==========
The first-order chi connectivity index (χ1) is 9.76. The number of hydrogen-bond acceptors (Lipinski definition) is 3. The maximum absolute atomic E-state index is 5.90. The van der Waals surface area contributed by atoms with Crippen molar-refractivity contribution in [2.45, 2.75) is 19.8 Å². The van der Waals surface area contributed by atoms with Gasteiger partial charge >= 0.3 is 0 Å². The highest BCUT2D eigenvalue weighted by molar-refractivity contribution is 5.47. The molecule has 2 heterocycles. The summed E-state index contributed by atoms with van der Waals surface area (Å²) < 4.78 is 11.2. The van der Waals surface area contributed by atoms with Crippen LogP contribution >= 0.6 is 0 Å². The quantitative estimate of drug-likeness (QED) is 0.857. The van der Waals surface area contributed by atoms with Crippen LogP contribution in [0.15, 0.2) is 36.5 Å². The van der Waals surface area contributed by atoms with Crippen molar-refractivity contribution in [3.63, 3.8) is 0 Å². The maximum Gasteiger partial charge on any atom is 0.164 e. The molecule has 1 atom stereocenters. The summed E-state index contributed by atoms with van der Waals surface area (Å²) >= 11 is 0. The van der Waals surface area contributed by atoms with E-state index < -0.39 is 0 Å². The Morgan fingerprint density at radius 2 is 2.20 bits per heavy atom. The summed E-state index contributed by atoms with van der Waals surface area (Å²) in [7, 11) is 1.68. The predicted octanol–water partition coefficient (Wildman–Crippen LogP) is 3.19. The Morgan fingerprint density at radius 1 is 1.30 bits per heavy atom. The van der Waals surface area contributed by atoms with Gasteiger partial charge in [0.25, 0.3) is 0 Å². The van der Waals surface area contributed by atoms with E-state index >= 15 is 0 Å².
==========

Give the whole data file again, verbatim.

The first-order chi connectivity index (χ1) is 9.76. The number of hydrogen-bond acceptors (Lipinski definition) is 3. The maximum absolute atomic E-state index is 5.90. The van der Waals surface area contributed by atoms with Crippen molar-refractivity contribution in [2.45, 2.75) is 19.8 Å². The van der Waals surface area contributed by atoms with Gasteiger partial charge >= 0.3 is 0 Å². The highest BCUT2D eigenvalue weighted by molar-refractivity contribution is 5.47. The molecule has 2 heterocycles. The summed E-state index contributed by atoms with van der Waals surface area (Å²) < 4.78 is 11.2. The van der Waals surface area contributed by atoms with Crippen LogP contribution >= 0.6 is 0 Å². The quantitative estimate of drug-likeness (QED) is 0.857. The van der Waals surface area contributed by atoms with Crippen LogP contribution in [0.15, 0.2) is 36.5 Å². The van der Waals surface area contributed by atoms with Crippen molar-refractivity contribution in [3.63, 3.8) is 0 Å². The maximum Gasteiger partial charge on any atom is 0.164 e. The molecule has 1 atom stereocenters. The summed E-state index contributed by atoms with van der Waals surface area (Å²) >= 11 is 0. The van der Waals surface area contributed by atoms with E-state index < -0.39 is 0 Å². The Morgan fingerprint density at radius 2 is 2.20 bits per heavy atom. The summed E-state index contributed by atoms with van der Waals surface area (Å²) in [7, 11) is 1.68. The predicted octanol–water partition coefficient (Wildman–Crippen LogP) is 3.19. The Morgan fingerprint density at radius 1 is 1.30 bits per heavy atom. The van der Waals surface area contributed by atoms with Gasteiger partial charge in [0.25, 0.3) is 0 Å². The van der Waals surface area contributed by atoms with E-state index >= 15 is 0 Å².